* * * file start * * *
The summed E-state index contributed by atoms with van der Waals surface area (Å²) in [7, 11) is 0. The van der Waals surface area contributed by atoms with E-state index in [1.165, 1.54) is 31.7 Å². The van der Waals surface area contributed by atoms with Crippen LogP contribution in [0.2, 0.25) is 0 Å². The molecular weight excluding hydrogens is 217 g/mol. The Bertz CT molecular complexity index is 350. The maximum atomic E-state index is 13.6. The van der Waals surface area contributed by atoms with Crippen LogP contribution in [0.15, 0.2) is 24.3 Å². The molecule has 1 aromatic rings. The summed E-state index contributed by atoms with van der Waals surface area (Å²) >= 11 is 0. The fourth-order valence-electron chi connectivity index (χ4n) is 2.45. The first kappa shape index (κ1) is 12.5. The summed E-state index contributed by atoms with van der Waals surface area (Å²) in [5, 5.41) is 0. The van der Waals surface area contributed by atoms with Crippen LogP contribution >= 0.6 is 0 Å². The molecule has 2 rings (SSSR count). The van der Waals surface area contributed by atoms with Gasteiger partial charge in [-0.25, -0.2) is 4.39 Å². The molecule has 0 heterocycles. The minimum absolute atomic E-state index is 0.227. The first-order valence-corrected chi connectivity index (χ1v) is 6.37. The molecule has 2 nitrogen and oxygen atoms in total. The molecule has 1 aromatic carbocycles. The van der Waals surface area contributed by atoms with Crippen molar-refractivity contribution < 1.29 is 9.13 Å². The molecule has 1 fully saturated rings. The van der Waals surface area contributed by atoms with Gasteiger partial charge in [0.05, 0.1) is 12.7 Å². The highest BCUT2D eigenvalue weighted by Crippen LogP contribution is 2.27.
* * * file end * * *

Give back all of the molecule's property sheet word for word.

The summed E-state index contributed by atoms with van der Waals surface area (Å²) in [7, 11) is 0. The van der Waals surface area contributed by atoms with E-state index in [1.165, 1.54) is 31.7 Å². The van der Waals surface area contributed by atoms with Crippen LogP contribution in [0.2, 0.25) is 0 Å². The molecular weight excluding hydrogens is 217 g/mol. The Bertz CT molecular complexity index is 350. The maximum atomic E-state index is 13.6. The van der Waals surface area contributed by atoms with Crippen LogP contribution in [0.15, 0.2) is 24.3 Å². The molecule has 1 aromatic rings. The summed E-state index contributed by atoms with van der Waals surface area (Å²) >= 11 is 0. The fourth-order valence-electron chi connectivity index (χ4n) is 2.45. The first kappa shape index (κ1) is 12.5. The summed E-state index contributed by atoms with van der Waals surface area (Å²) in [5, 5.41) is 0. The van der Waals surface area contributed by atoms with Crippen LogP contribution >= 0.6 is 0 Å². The molecule has 2 rings (SSSR count). The van der Waals surface area contributed by atoms with Gasteiger partial charge in [-0.25, -0.2) is 4.39 Å². The molecule has 0 heterocycles. The minimum absolute atomic E-state index is 0.227. The first-order valence-corrected chi connectivity index (χ1v) is 6.37. The molecule has 2 nitrogen and oxygen atoms in total. The molecule has 1 aromatic carbocycles. The van der Waals surface area contributed by atoms with Crippen molar-refractivity contribution < 1.29 is 9.13 Å². The molecule has 1 fully saturated rings. The van der Waals surface area contributed by atoms with Gasteiger partial charge in [0.05, 0.1) is 12.7 Å². The highest BCUT2D eigenvalue weighted by Crippen LogP contribution is 2.27.